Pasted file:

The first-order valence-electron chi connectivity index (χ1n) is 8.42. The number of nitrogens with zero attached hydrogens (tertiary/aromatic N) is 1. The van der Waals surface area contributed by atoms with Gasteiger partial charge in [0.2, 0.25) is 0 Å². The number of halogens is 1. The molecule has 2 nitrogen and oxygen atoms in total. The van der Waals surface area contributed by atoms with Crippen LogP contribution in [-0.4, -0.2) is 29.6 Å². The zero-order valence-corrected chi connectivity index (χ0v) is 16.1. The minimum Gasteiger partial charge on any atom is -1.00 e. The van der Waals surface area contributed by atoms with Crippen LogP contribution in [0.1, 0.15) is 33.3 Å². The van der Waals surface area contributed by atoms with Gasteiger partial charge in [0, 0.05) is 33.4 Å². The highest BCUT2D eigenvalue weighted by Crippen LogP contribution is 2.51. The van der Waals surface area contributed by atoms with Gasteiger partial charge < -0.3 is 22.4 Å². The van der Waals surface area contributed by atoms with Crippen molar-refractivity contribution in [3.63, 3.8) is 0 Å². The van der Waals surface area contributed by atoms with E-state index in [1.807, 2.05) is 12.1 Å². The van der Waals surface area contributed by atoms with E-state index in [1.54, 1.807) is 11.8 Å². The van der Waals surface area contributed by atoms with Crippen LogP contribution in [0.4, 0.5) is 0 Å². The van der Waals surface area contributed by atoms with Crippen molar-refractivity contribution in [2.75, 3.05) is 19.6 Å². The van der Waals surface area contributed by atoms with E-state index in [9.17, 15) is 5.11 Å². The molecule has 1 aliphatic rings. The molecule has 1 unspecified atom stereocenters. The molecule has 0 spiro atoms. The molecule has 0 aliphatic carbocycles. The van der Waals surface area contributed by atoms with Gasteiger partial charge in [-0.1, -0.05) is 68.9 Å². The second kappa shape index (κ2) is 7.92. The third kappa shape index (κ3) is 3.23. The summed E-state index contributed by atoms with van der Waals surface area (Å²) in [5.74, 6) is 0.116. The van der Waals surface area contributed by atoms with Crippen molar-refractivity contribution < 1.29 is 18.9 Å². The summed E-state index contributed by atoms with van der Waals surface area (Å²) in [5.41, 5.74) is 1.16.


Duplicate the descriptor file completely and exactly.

The first-order valence-electron chi connectivity index (χ1n) is 8.42. The number of nitrogens with zero attached hydrogens (tertiary/aromatic N) is 1. The van der Waals surface area contributed by atoms with Gasteiger partial charge in [0.2, 0.25) is 0 Å². The number of halogens is 1. The molecule has 2 nitrogen and oxygen atoms in total. The van der Waals surface area contributed by atoms with Crippen LogP contribution in [-0.4, -0.2) is 29.6 Å². The zero-order valence-corrected chi connectivity index (χ0v) is 16.1. The minimum Gasteiger partial charge on any atom is -1.00 e. The van der Waals surface area contributed by atoms with Crippen LogP contribution in [0.1, 0.15) is 33.3 Å². The van der Waals surface area contributed by atoms with Gasteiger partial charge in [0, 0.05) is 33.4 Å². The highest BCUT2D eigenvalue weighted by Crippen LogP contribution is 2.51. The van der Waals surface area contributed by atoms with Gasteiger partial charge < -0.3 is 22.4 Å². The van der Waals surface area contributed by atoms with Crippen molar-refractivity contribution in [3.63, 3.8) is 0 Å². The van der Waals surface area contributed by atoms with E-state index in [1.807, 2.05) is 12.1 Å². The van der Waals surface area contributed by atoms with E-state index in [1.54, 1.807) is 11.8 Å². The van der Waals surface area contributed by atoms with Crippen LogP contribution in [0.4, 0.5) is 0 Å². The van der Waals surface area contributed by atoms with Crippen molar-refractivity contribution in [2.75, 3.05) is 19.6 Å². The van der Waals surface area contributed by atoms with E-state index in [9.17, 15) is 5.11 Å². The molecule has 1 aliphatic rings. The molecule has 1 unspecified atom stereocenters. The molecule has 0 spiro atoms. The molecule has 0 aliphatic carbocycles. The van der Waals surface area contributed by atoms with Gasteiger partial charge in [-0.1, -0.05) is 68.9 Å². The second kappa shape index (κ2) is 7.92. The third kappa shape index (κ3) is 3.23. The summed E-state index contributed by atoms with van der Waals surface area (Å²) in [5.74, 6) is 0.116. The van der Waals surface area contributed by atoms with Crippen molar-refractivity contribution < 1.29 is 18.9 Å². The summed E-state index contributed by atoms with van der Waals surface area (Å²) in [5.41, 5.74) is 1.16.